Since the Renaissance, institutions of higher learning have been the scenes of social experiment, and thus if there is any place that a Negro could expect to find a more tolerant view and a movement toward accepting him into the fabric of society, it presumably would be on America's campuses. Why, then, is the black athlete held in rigid social check at so many U.S. colleges? At first glance the answer appears cruel and generalized—just like some of the old ideas about Negroes. Namely, coaches—and athletic directors, who are usually former coaches—are responsible. Indeed, these men are primarily to blame, though some responsibility lies in other areas, too.
It is in the hands of the coach that the Negro athlete places his entire career. Other students are accountable to and watched over by the dean, the class advisor, the dorm counselor and parents, but for the black athlete all of these power figures are relegated into secondary roles. It is the coach who tells the black athlete when to get up in the morning and when to get to bed at night, what to eat, whom to live with and how to conduct himself on campus. Nor does the control end there. Many coaches advise the black athlete on what courses to take ("After all," the coach can argue, "I got you in here in the first place, and it's my scholarship that is paying for your education"). And most coaches advise him on his social life. The guidelines invariably are strict ones.
Who is this Big Daddy who strolls about the campus in spiked shoes and sweat socks, while mere Ph.D.s stand aside and point him out as a celebrity? Is he a sociologist? Seldom. Is he trained in psychology? Rarely. Where does he rank in the academic life of the campus? Sadly, he ranks in the derri�re garde. He may not be "an intellectual dinosaur," as a University of California administrator once charged of coaches in general, but he is not likely to be a Socrates or a Gladstone, either. His basic intelligence may be high or low, but so much of his cerebral energy must be applied to such matters as conditioning and play patterns and scouting and recruiting that he has precious little left for the human problems of his athletes. His is a more fundamental assignment: winning. It is also considered nice if he can carry out this assignment without rocking the boat. The coach who rocks the boat passes quickly back to the junior college level, where he keeps watch over the cross-country team.
Coaches are men who move about busily, ruling their small kingdom, talking about the mens Sana in corpore sano and, for the most part, doing their sincere best. But these are also the men who are guiding the college careers of black athletes who are often deprived, frightened, maladjusted and totally unprepared individuals who have come out of intellectual vacuums to make their muddled ways across the country's campuses. Coaches don't always make the finest guidance counselors.
The first message that is passed on by the coach to the uneasy young Negro is often: Stay away from white women. The message gets across in many different fashions. The direct approach is on the way out, though at certain schools if a black athlete is being seen on campus with a white girl he will be called in and advised to stop it. If the athlete persists he may find himself out on his ear.
Sometimes the message is passed along by an �minence grise doing the coach's work. When Dave Mills attended Seattle University, a Jesuit school, he had no dating problem; he was already married. "But I knew that when a Negro ballplayer tried to associate with white girls he was called in. They did everything they could to prevent Negro players from going out with white girls. Once one of the Fathers came to me and asked me to speak to a Negro player who was dating a white girl. I told him I wouldn't."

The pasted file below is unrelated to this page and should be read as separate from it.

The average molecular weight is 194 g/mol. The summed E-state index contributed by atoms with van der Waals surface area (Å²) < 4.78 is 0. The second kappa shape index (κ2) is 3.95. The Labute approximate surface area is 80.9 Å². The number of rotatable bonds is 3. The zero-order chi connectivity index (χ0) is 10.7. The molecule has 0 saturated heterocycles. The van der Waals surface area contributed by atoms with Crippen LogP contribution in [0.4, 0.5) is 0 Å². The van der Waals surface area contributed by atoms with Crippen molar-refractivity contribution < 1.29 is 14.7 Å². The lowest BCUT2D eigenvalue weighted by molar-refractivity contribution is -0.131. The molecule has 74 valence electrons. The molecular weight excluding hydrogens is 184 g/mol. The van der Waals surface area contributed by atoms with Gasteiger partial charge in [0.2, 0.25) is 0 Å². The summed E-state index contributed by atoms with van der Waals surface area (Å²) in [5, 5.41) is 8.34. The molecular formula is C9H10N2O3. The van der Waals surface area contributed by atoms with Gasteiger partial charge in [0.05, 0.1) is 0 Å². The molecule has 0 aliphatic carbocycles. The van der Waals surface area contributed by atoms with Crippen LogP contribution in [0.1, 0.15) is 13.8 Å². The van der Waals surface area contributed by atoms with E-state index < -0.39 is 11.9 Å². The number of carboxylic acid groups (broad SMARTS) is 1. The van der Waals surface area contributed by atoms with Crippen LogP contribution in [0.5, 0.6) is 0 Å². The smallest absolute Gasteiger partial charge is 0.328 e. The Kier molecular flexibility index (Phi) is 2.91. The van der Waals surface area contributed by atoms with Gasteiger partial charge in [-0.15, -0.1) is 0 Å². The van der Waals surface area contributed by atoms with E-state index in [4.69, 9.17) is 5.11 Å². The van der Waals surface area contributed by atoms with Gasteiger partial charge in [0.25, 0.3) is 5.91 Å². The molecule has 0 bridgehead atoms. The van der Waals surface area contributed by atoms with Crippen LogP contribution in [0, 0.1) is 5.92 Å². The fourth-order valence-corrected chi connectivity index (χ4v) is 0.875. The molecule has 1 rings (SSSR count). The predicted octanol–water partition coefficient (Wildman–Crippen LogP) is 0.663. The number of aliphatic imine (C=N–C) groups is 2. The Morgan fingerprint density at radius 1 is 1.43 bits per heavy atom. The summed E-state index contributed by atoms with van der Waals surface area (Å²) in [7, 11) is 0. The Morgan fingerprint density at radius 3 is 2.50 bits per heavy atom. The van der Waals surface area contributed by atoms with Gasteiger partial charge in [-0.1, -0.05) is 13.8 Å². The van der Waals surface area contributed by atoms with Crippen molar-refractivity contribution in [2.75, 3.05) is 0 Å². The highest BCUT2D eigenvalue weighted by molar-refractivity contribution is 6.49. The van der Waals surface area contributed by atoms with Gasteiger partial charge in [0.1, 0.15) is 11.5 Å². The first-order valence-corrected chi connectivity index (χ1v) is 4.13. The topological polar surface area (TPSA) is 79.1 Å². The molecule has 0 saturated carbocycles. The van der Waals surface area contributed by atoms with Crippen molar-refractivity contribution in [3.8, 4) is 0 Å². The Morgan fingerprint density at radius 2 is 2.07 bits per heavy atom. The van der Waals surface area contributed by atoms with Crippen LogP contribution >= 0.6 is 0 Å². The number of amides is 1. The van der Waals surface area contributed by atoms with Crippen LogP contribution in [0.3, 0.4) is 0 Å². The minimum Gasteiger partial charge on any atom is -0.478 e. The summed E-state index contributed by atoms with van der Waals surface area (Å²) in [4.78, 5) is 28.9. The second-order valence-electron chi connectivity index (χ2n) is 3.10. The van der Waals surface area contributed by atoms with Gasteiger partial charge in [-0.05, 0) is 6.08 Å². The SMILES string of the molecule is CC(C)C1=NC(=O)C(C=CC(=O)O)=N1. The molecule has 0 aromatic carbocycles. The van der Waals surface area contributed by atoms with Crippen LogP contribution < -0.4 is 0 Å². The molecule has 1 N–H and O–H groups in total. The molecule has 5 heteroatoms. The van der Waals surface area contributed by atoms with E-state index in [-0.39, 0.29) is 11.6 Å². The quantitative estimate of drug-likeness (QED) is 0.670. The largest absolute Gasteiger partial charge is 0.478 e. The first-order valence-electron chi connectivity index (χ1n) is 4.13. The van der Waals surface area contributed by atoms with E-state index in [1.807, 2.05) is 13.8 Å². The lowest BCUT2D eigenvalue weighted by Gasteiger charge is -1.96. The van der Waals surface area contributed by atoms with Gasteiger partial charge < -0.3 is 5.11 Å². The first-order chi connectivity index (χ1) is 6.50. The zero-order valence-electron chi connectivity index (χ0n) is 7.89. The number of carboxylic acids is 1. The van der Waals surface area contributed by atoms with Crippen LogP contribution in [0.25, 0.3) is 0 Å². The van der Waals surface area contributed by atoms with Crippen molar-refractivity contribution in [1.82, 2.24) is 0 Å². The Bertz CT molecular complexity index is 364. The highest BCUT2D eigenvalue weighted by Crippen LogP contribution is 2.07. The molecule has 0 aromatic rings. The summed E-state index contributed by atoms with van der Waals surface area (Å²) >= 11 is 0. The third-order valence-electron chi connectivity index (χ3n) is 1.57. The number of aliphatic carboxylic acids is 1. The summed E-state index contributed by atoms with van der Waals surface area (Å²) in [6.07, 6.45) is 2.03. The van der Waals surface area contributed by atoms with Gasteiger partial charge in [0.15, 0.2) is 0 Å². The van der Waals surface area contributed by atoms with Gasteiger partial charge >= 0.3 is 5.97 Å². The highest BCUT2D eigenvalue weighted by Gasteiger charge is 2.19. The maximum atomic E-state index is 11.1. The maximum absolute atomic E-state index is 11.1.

Not even Elgin Baylor was exempt from the pressure. During his legendary college basketball career Baylor elected to take a white girl to a campus ball. A coaching assistant advised him to cease and desist. "There were a few rumbles," says a school official who was there at the time, "but Elgin finally caved in."
At UCLA, generally regarded as a pleasant refuge for Negro athletes, Walt Hazzard used to feel thousands of unseen eyes when he walked about the campus with white girls. "Coach [John] Wooden never said anything to me about it," Hazzard says, "but there was always that feeling of apprehension, even when you were just going from one class to another. I remember one time I was dating this white girl and we were walking on campus and we ran into an assistant football coach. He called me aside and said, 'We don't do that here.' I told him that my personal life was my own, that I was on a basketball scholarship and that he had no control over my scholarship."
Harold Busby, the sprinter and football player who anchored the Bruins' 440-relay team to a world record as a sophomore last year, feels the same pressure at UCLA that Hazzard felt four years ago. "Sometimes if you're walking with a white girl the coaches will look at you kind of funny," Busby says. "Nothing is said about it, but you can get the message."
Mickey Cureton, a star high school football player who was sought by some 70 colleges before enrolling at UCLA, remembers a recruiting visit to the University of Oregon. "Some of the fellows took me to a party where there were white girls, but they told me the party had to be kept secret. The athletic department did not approve of Negro boys and white girls mixing socially. There weren't any Negro girls for a hundred miles!"